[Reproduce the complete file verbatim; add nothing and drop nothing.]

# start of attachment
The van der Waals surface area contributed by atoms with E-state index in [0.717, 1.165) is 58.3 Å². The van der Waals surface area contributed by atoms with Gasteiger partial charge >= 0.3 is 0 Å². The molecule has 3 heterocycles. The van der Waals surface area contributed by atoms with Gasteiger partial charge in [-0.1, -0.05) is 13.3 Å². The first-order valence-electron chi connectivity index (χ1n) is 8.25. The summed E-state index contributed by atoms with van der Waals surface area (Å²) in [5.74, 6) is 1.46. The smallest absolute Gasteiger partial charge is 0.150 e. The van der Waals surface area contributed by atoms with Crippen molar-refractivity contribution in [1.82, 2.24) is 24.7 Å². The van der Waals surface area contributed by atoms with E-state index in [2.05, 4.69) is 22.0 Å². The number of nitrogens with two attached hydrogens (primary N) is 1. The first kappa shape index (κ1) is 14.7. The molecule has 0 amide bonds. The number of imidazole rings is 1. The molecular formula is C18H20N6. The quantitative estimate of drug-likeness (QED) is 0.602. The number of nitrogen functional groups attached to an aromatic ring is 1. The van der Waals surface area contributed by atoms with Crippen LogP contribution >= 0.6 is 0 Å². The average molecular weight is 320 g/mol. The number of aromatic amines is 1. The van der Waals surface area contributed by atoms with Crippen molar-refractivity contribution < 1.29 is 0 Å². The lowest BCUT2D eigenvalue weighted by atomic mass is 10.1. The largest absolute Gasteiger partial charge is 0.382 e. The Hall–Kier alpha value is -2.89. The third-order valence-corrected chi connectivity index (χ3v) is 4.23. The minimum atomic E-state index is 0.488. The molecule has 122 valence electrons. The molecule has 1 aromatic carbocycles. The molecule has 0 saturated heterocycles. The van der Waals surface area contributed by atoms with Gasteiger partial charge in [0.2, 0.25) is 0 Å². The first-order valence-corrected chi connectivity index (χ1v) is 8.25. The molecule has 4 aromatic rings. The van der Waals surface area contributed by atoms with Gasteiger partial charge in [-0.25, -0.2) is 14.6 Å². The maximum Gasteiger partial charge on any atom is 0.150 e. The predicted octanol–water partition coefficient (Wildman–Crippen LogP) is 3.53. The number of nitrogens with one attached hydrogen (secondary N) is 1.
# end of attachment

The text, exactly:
The van der Waals surface area contributed by atoms with E-state index in [0.717, 1.165) is 58.3 Å². The van der Waals surface area contributed by atoms with Gasteiger partial charge >= 0.3 is 0 Å². The molecule has 3 heterocycles. The van der Waals surface area contributed by atoms with Gasteiger partial charge in [-0.1, -0.05) is 13.3 Å². The first-order valence-electron chi connectivity index (χ1n) is 8.25. The summed E-state index contributed by atoms with van der Waals surface area (Å²) in [5.74, 6) is 1.46. The smallest absolute Gasteiger partial charge is 0.150 e. The van der Waals surface area contributed by atoms with Crippen molar-refractivity contribution in [1.82, 2.24) is 24.7 Å². The van der Waals surface area contributed by atoms with E-state index in [2.05, 4.69) is 22.0 Å². The number of nitrogens with two attached hydrogens (primary N) is 1. The first kappa shape index (κ1) is 14.7. The molecule has 0 amide bonds. The number of imidazole rings is 1. The molecular formula is C18H20N6. The quantitative estimate of drug-likeness (QED) is 0.602. The number of nitrogen functional groups attached to an aromatic ring is 1. The van der Waals surface area contributed by atoms with Crippen LogP contribution >= 0.6 is 0 Å². The average molecular weight is 320 g/mol. The number of aromatic amines is 1. The van der Waals surface area contributed by atoms with Crippen molar-refractivity contribution < 1.29 is 0 Å². The lowest BCUT2D eigenvalue weighted by atomic mass is 10.1. The largest absolute Gasteiger partial charge is 0.382 e. The Hall–Kier alpha value is -2.89. The third-order valence-corrected chi connectivity index (χ3v) is 4.23. The minimum atomic E-state index is 0.488. The molecule has 122 valence electrons. The molecule has 1 aromatic carbocycles. The molecule has 0 saturated heterocycles. The van der Waals surface area contributed by atoms with Gasteiger partial charge in [0.2, 0.25) is 0 Å². The first-order valence-corrected chi connectivity index (χ1v) is 8.25. The molecule has 4 aromatic rings. The van der Waals surface area contributed by atoms with Gasteiger partial charge in [-0.25, -0.2) is 14.6 Å². The maximum Gasteiger partial charge on any atom is 0.150 e. The predicted octanol–water partition coefficient (Wildman–Crippen LogP) is 3.53. The number of nitrogens with one attached hydrogen (secondary N) is 1.